30 Seconds to Zero and 15 More Minutes

Ask me the fastest way to stop the flow of creative juice and my answer is quick.  Create a blog. Nothing creates full-fledged writer’s block comparable to this activity.  For petes’ sake. If the preceding sentences aren’t convincing enough evidence, I don’t know what is.

I started writing when I was small. Young.  Toddler-ish. I am being quite literal.  Perched on a stack of yellow page phone books, I started writing on a Kaypro computer.  The size of wall-mounted microwave,  these computers were the ugly older siblings of the Commodore 64. A very heavy rectangle box of technology goodness. It was on a Kaypro that I first began typing what I wrote.  Even then I didn’t come to the computer empty-handed.  

I would jot down my ideas and then present them to my “editor”, an author and writer who doubled as my father. He was the gatekeeper to the computer studio. “The studio” was set apart from the rest of the household.  It was the largest bedroom, with the biggest windows and a two door reach-in closet. It was the only room in the house that received a fresh coat of paint- covering the avacado color walls that plagued the other bedrooms. Inside it was always cool. The rest of the house could be scorching hot or so cold that exhaling revealed a cloud of frosty breath of air, and The Studio was immune. The blue plastic blades of the different size room fans whirled constantly.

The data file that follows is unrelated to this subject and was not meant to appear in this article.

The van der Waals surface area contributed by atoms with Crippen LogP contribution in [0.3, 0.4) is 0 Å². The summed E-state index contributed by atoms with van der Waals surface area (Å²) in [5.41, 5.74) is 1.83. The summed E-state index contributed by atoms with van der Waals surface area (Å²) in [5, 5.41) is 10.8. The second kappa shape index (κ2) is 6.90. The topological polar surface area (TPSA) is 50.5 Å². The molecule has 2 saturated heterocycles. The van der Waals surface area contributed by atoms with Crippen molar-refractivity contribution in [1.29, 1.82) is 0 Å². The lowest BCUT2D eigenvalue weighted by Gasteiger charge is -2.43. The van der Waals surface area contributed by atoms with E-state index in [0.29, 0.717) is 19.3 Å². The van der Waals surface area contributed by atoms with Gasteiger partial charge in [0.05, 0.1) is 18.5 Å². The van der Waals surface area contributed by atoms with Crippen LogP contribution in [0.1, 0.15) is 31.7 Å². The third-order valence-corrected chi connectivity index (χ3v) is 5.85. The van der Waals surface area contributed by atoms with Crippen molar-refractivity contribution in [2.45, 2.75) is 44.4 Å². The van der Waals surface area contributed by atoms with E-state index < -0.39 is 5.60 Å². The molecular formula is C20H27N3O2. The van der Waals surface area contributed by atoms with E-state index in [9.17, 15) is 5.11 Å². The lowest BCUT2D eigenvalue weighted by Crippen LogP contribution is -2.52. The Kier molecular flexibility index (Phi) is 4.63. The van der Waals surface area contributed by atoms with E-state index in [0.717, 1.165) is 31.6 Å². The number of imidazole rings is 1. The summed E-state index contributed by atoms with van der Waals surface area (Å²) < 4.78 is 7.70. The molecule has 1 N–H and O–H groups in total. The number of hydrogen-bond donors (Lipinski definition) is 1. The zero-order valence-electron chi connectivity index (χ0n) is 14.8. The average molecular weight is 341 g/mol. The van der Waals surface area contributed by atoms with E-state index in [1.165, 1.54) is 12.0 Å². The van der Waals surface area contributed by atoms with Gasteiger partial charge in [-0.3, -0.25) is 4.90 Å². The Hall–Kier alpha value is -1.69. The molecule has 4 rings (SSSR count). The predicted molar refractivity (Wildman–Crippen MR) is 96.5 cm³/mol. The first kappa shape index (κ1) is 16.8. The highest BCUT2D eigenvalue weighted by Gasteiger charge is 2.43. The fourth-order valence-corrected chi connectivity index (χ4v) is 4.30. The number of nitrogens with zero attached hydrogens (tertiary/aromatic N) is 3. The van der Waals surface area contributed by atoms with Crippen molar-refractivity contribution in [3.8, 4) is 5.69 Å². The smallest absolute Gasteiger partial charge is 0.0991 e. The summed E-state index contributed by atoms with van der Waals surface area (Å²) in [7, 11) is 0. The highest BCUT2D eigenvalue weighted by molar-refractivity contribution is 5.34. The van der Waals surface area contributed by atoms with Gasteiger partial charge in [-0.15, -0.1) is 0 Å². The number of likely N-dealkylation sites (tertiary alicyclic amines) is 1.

A mixture of music studio and technology hub, the room screamed “Do Not Touch!” at children and adults alike.

Centered neatly on the door was an eight by eleven piece of paper. After it was taped to the door it never once came down. Not a single time for over 12 years. The white paper yellowed over time and the scotch tape on the top and bottom became more and more visible, but the sign stayed put. Using a Sharpie marker and perhaps in a futile act of desperation on behalf of a person searching for creative solace, my father had scrawled in capital letters the words “15 More Minutes!!!” and emphatically taped the sign to the door. The sign became like a sibling – totally consistent and completely obnoxious. It was so confusing. What did it mean? I thought I had an idea growing up but until I ventured into the wilds of full-fledged adulthood I had no idea. Now it’s actually funny. Witty. Clever. 15 more minutes! The catch-all response to everything and excuse for anything. Now that is what I call creative genius.